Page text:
BY: Reddy Sailaja M (MSIWM030)

A molecular marker is a specific gene fragment present at a specific position called ‘locus’ (pleural loci) in the genome of a cell. These molecular markers are ‘phenotypically neutral’ i.e., they won’t exhibit any genotypic or phenotypic properties. Rather, they ‘flag’ or give ‘sign’ of a particular gene, its functions, variations and inheritance. They act as ‘tags’ if they are present in close proximity of a gene of interest.

These markers help to detect a particular character/trait by analyzing the variations that occur in a particular gene fragment over a period of time.

Ideal characteristics of a molecular marker:

  • Polymorphic
  • Co-dominant inheritance
  • Frequent and even incidence across the genome
  • Easy, cost and time effective to use
  • Consistency in results
  • Reliable data across globe
  • Reproducibility

There are three types of molecular markers as follows:

  1. Morphological markers: These markers are widely used in animal breeding and selection of superior quality farm animals. Morphological characters like skin color, body structure, coat color etc. were considered on visual observation and classify superior quality breeds. However, this technique is not always accurate.
  2. Cytological markers: These are used to identify proper location of a gene, its genetic diversity with respect to chromosome number and structure in the domesticated animals in comparison to their wild ancestors. Karyotypes, translocations, insertions, deletions, repeats etc. are the characteristics of these cytological markers to be investigated to understand the function of the gene of interest in inheritance, principally in the origin and phylogenetic classification of a species.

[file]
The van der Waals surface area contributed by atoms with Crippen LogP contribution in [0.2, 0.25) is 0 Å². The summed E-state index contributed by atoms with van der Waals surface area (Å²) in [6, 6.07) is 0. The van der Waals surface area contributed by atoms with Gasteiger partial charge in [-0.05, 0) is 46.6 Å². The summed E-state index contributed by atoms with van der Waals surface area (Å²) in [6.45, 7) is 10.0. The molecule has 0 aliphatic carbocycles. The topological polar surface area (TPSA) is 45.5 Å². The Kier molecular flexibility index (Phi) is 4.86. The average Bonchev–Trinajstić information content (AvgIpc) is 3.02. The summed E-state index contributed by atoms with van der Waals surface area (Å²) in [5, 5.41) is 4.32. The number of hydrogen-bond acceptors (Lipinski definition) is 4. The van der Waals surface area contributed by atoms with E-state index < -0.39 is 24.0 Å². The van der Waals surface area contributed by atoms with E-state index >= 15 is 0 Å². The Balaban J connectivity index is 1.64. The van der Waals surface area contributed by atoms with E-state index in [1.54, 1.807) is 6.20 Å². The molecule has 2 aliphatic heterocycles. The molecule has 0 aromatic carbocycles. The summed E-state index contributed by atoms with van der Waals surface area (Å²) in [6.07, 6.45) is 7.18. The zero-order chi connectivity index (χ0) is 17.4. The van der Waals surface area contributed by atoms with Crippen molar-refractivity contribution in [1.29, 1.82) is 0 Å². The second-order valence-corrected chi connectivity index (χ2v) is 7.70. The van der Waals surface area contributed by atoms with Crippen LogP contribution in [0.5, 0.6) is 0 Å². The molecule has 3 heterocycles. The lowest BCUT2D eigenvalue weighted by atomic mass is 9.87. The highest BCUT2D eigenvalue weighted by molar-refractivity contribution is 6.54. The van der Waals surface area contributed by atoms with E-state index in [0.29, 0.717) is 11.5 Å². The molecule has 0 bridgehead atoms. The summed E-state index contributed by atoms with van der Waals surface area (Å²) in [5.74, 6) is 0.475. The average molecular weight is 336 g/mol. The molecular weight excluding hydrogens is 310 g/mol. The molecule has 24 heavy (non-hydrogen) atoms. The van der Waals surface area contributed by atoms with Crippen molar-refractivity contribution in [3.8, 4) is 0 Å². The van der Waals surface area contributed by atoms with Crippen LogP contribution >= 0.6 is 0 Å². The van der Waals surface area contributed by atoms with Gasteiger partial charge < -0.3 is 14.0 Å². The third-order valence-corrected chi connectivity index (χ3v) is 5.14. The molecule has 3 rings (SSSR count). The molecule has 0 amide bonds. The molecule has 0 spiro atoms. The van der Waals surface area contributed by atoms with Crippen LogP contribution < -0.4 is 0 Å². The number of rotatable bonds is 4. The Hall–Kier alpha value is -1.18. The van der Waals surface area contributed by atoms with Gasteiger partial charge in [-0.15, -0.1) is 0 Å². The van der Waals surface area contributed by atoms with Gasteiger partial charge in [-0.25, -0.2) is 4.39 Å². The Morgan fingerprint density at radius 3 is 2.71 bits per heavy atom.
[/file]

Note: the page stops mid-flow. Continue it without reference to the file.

3. Biochemical markers: Blood type and isozymes are the major biochemical markers that are being investigated at protein level with respect to amino acids composition. These are helpful in understanding phylogenetic relationships at intra and inter-species level. But these are not widely used as proteins are not genetic entities, but an end product of the expressed gene after many modifications.

Figure 1: Types of molecular markers

In short, molecular markers at gene level are the more reliable markers to understand variations and inheritance of a particular gene.  

In this session, four major types of molecular markers are discussed as follows:

  1. Restriction Fragment Length Polymorphism (RFLP): This is one of the early and widely used techniques for DNA analysis. Main principle of the technique is to generate restriction fragments with different sizes that were formed because of nucleotide base insertions, deletions, substitutions, inversions, and duplications etc. in the gene of interest that belongs to the same species. This technique helps scientists to generate gene map/ profile/ finger printing of a particular disease. This technique helps to understand the genetic disease inheritance within the family like hemophilia, a rare blood disorder. Autoradiography (using radioactive probes) or Chemiluminiscence (enzyme linked probe labeling) are the common methods used to visualize the RFLP results.